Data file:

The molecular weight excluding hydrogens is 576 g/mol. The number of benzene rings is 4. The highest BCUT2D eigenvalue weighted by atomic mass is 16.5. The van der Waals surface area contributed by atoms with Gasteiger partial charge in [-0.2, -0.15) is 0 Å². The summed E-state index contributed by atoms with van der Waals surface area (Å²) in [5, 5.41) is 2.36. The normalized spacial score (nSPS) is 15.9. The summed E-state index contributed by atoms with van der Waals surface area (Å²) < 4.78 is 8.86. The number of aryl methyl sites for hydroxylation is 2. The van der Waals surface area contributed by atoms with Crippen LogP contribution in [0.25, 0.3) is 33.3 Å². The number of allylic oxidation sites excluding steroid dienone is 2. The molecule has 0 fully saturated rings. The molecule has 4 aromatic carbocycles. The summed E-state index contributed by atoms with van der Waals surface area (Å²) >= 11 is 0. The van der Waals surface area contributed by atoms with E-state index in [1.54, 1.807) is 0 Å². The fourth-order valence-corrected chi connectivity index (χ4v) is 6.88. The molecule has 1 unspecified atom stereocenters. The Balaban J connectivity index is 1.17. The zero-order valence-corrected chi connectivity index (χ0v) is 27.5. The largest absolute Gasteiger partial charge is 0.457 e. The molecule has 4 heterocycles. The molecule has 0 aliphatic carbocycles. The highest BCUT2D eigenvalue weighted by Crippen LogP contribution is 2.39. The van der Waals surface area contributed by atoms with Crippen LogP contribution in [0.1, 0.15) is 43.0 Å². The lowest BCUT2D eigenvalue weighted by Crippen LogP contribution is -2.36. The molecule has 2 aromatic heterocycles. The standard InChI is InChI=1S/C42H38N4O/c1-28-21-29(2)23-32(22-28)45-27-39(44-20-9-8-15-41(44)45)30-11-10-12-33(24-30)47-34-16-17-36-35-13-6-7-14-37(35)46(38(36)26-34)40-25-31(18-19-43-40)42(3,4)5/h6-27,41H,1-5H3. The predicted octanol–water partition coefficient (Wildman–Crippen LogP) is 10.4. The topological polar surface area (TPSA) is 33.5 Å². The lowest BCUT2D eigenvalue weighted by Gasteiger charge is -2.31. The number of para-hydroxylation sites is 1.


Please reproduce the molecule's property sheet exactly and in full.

The molecular weight excluding hydrogens is 576 g/mol. The number of benzene rings is 4. The highest BCUT2D eigenvalue weighted by atomic mass is 16.5. The van der Waals surface area contributed by atoms with Gasteiger partial charge in [-0.2, -0.15) is 0 Å². The summed E-state index contributed by atoms with van der Waals surface area (Å²) in [5, 5.41) is 2.36. The normalized spacial score (nSPS) is 15.9. The summed E-state index contributed by atoms with van der Waals surface area (Å²) < 4.78 is 8.86. The number of aryl methyl sites for hydroxylation is 2. The van der Waals surface area contributed by atoms with Crippen LogP contribution in [0.25, 0.3) is 33.3 Å². The number of allylic oxidation sites excluding steroid dienone is 2. The molecule has 0 fully saturated rings. The molecule has 4 aromatic carbocycles. The summed E-state index contributed by atoms with van der Waals surface area (Å²) >= 11 is 0. The van der Waals surface area contributed by atoms with E-state index in [1.54, 1.807) is 0 Å². The fourth-order valence-corrected chi connectivity index (χ4v) is 6.88. The molecule has 1 unspecified atom stereocenters. The Balaban J connectivity index is 1.17. The zero-order valence-corrected chi connectivity index (χ0v) is 27.5. The largest absolute Gasteiger partial charge is 0.457 e. The molecule has 4 heterocycles. The molecule has 0 aliphatic carbocycles. The highest BCUT2D eigenvalue weighted by Crippen LogP contribution is 2.39. The van der Waals surface area contributed by atoms with Crippen LogP contribution in [0.1, 0.15) is 43.0 Å². The lowest BCUT2D eigenvalue weighted by Crippen LogP contribution is -2.36. The molecule has 2 aromatic heterocycles. The standard InChI is InChI=1S/C42H38N4O/c1-28-21-29(2)23-32(22-28)45-27-39(44-20-9-8-15-41(44)45)30-11-10-12-33(24-30)47-34-16-17-36-35-13-6-7-14-37(35)46(38(36)26-34)40-25-31(18-19-43-40)42(3,4)5/h6-27,41H,1-5H3. The predicted octanol–water partition coefficient (Wildman–Crippen LogP) is 10.4. The topological polar surface area (TPSA) is 33.5 Å². The lowest BCUT2D eigenvalue weighted by Gasteiger charge is -2.31. The number of para-hydroxylation sites is 1.